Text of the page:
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Poker News | World Poker News

Phil Ivey Claims innocence in Court Concerning Cheating Accusations

Phil Ivey courtesy of
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Phil Ivey is having his day in court concerning the lawsuit by him against London's Genting's Crockford Casino for withholding his £7.8 million ($12.1 million) in winnings — the lawsuit was filed in May of 2013.

The casino claims Ivey used a technique known as "edge-sorting" while playing Punto Banco to win the money and the casino has stated that Ivey cheated. Ivey has formally admitted that he did use the technique to "reduce or reverse the perceived house edge."

Ivey explained to London's High Court: "It's not in my nature to cheat and nor would I risk my reputation by acting unlawfully in any manner," the 10-time WSOP bracelet winner said. "As a professional gambler, my job is to seek to lawfully reverse or reduce the perceived house edge."

Ivey continued, "My integrity is infinitely more important to me than a big win, which is why I have brought these proceedings to demonstrate that I have been unjustly treated."

Ivey's thought is that all information that is available to all players must be assimilated and used as a legitimate way to reduce the house edge, especially by professional gamblers. And even with all the information available, the player may still face huge losses.

"I use a variety of strategies whilst playing in casinos," Ivey told the judge. "I would not be doing my job very well if I did not seek to use to my benefit weaknesses that I identify in the way that casinos set up or offer particular casino games."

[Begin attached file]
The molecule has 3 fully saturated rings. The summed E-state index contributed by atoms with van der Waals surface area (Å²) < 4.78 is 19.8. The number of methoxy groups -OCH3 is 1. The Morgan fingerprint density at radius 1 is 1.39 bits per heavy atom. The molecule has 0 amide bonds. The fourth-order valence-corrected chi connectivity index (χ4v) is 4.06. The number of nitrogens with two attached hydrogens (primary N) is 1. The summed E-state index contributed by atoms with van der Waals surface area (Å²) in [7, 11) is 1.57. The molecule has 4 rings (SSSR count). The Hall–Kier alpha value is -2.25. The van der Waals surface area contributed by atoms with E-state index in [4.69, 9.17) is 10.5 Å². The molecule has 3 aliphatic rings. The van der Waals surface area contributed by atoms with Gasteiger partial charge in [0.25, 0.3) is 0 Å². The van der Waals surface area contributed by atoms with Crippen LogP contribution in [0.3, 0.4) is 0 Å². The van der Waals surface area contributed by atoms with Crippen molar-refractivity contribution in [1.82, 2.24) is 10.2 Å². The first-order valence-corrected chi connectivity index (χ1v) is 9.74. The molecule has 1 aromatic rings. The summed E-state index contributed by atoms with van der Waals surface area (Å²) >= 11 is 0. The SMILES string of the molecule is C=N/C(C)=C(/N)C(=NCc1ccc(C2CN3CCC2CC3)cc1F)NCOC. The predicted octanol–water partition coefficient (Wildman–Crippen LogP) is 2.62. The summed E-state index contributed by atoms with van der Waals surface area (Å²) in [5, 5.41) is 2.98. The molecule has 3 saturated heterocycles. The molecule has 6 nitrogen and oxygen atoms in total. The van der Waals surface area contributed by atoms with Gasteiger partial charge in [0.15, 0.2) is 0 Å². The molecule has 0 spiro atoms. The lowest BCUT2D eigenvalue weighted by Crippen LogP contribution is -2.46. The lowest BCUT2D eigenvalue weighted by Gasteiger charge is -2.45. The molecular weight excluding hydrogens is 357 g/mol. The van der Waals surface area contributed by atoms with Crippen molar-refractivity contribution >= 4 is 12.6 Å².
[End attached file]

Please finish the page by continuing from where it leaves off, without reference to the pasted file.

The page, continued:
Ivey went on to say that he could lose a lot because "no system is fail-safe." He continued expounding on the perils that gambling could have on his bankroll because, "Each time I play I risk failing to execute the strategy properly. Some of these are very complex or difficult to execute..."

By the end of next week the Crockford's case could come to a close but that won't be the end of Ivey's day in court. He has been sued by the Borgata Casino in New Jersey for $9.6 million. The lawsuit by Borgata also includes Ivey's companion Cheng Yin Sun who is believed to be Ivey's accomplice in the claim that Ivey cheated at the baccarat tables.

Ivey considers the steps that he has made to collect an edge over the house to be completely legitimate and will join James Brown on 60 Minutes Sports on October 7th in an interview.

Ivey says, "Casinos don't like card counters, shuffle trackers, bias wheel players or any skilled or advantage players, though none of these advantage-play strategies are considered illegal."

The 60 Minutes Sports teaser:

Every Tuesday at 10:00 PM a segment of 60 Minutes Sports airs on Showtime, check the schedule for the full interview with Ivey.

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